Common mudpuppy

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Common mudpuppy
Necturus maculosus maculosus.jpg
Scientific classification e
Kingdom: Animalia
Phylum: Chordata
Class: Amphibia
Order: Urodela
Family: Proteidae
Genus: Necturus
Species: N. maculosus
Binomial name
Necturus maculosus
(Rafinesque, 1818)

Sirena maculosa Rafinesque, 1818

The common mudpuppy (Necturus maculosus) is a species of salamander in the genus Necturus.[2] They live an entirely aquatic lifestyle in the eastern part of North America in lakes, rivers, and ponds. They go through paedomorphosis and retain their external gills,[3] thus resembling axolotls. Because skin and lung respiration alone is not sufficient for gas exchange, mudpuppies must rely on external gills as their primary means of gas exchange.[4] They are usually a rusty brown color[5] and can grow to an average length of 33 cm (13 in).[6] Mudpuppies are nocturnal creatures, and only come out during the day if the water in which they live is murky.[2] Their diets consist of almost anything they can get in their mouths, including insects, earthworms, mollusks, and annelids.[5] Once a female mudpuppy reaches sexual maturity, at six years of age, she can lay an average of 60 eggs.[5] In the wild, the average lifespan of a mudpuppy is 11 years.[7] Because of their prevalence and larger size than other salamanders, mudpuppies are good organisms for dissections.[6]


Mudpuppies can be a rusty brown color with gray and black and usually have blackish-blue spots, but some albino adults have been reported in Arkansas.[5] In clear, light water, their skin gets darker, likewise in darker water, their skin gets lighter in color.[4] At sexual maturity, mudpuppies can be 20 cm (8 in) long and continue to grow to an average length of 33 cm (13 in), though specimens up to 43.5 cm (17.1 in) have been reported.[6] Their external gills resemble ostrich plumes and their size depends on the oxygen levels present in the water. In stagnant water, mudpuppies have larger gills, whereas in running streams where oxygen is more prevalent, they have smaller gills.[3] The distal portions of the gills are very filamentous and contain many capillaries.[6] Mudpuppies also have small, flattened limbs that can be used for slowly walking on the bottoms of streams or ponds, or they can be flattened against the body during short swimming spurts.[6] They have mucous glands which provide a slimy protective coating, and granular glands that secrete poison used as defense against predators.[3]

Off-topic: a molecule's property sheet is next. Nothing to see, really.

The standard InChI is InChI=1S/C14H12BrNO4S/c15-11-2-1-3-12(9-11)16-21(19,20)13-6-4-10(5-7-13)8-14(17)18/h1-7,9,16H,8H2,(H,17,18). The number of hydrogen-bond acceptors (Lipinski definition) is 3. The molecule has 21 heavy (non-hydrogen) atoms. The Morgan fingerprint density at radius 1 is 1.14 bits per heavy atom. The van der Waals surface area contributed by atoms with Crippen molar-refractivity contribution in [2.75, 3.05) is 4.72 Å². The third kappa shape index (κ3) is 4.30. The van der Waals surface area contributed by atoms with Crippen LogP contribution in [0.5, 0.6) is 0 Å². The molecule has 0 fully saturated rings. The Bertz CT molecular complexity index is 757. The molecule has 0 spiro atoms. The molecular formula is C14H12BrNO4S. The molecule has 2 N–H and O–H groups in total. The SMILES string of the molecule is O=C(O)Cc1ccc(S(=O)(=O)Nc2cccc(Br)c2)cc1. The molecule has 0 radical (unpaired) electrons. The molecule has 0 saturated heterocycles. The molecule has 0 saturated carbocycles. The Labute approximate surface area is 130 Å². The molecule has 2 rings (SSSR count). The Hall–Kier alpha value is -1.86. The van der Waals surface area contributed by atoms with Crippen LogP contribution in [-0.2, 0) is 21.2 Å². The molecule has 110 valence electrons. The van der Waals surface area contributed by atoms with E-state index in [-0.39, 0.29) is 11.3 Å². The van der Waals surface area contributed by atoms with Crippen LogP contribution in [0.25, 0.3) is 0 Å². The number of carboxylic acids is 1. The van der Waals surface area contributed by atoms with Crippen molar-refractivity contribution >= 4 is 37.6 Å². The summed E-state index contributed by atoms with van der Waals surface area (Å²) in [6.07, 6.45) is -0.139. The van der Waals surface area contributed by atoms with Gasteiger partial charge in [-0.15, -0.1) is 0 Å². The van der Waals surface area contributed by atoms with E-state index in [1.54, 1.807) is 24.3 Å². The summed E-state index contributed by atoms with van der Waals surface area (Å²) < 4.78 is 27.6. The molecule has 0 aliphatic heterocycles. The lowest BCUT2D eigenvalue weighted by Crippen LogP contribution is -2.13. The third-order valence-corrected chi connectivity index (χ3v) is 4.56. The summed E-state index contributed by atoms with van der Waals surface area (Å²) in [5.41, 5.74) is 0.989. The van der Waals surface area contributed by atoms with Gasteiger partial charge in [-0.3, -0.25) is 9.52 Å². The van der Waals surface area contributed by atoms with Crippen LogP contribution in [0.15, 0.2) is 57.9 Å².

Mudpuppies are one of many species of salamanders that fail to undergo metamorphosis. Most hypotheses surrounding the origin of Necturus's lack of metamorphosis concern the effectiveness of the thyroid gland. The thyroid gland in some salamanders, like the Axolotl, produce normal thyroid hormones (THs), but cells in the organism express thyroid hormone receptors (TR) that are mutated, and do not bond correctly with thyroid hormones, leading to some salamanders in a state of perpetual juvenile-hood.[8] In mudpuppies, these THs are normally expressed unlike the Axolotl. However, it is believed that instead of having TH-insensitive tissues that block the effects of THs, some mudpuppy tissues, such as the external gills, have lost the ability to be regulated by TH over time.[9] This selective insensitivity to THs suggests a normal level of activity in the hypothalamo-pituitary-thyroid axis in developing mudpuppies, unlike other salamander breeds.

The common mudpuppy also does not have a parathyroid gland.[10] The majority of salamanders with parathyroid glands rely on them to help with hypercalcemic regulation; hypercalcemic regulation in mudpuppies is primarily done by the Pituitary gland instead.[10] In common mudpuppies, the purpose of the absence of a parathyroid gland is poorly understood. One reason for the absence might be the lack of variability in the climate of mudpuppies, as the parathyroid glands of salamanders vary greatly depending on seasonal changes, or whether the organism hibernates.[11]


N. maculosus specimens live in streams, lakes, and ponds in the eastern part of North America.[3] They appear in the southern section of Canada, as far south as Georgia, and from the Midwest United States to North Carolina.[7] In the more northern sections, they are called mudpuppies, and in the southern portions, they are called waterdogs.[3] The mudpuppy hides under cover such as rocks and logs during the day and becomes more active at night.[6] However, in muddy waters, the mudpuppy may become active during the day.[2] Mudpuppies can even live under the ice when lakes freeze.[2]


A) Overall view of common mudpuppy mouth. B) Ventral view of vomerine and premaxillary teeth, located on the upper part of the mudpuppy mouth. C) Lower jaw, or dentary from a common mudpuppy showing the homodont dentary teeth. Specimen from the Pacific Lutheran University Natural History collection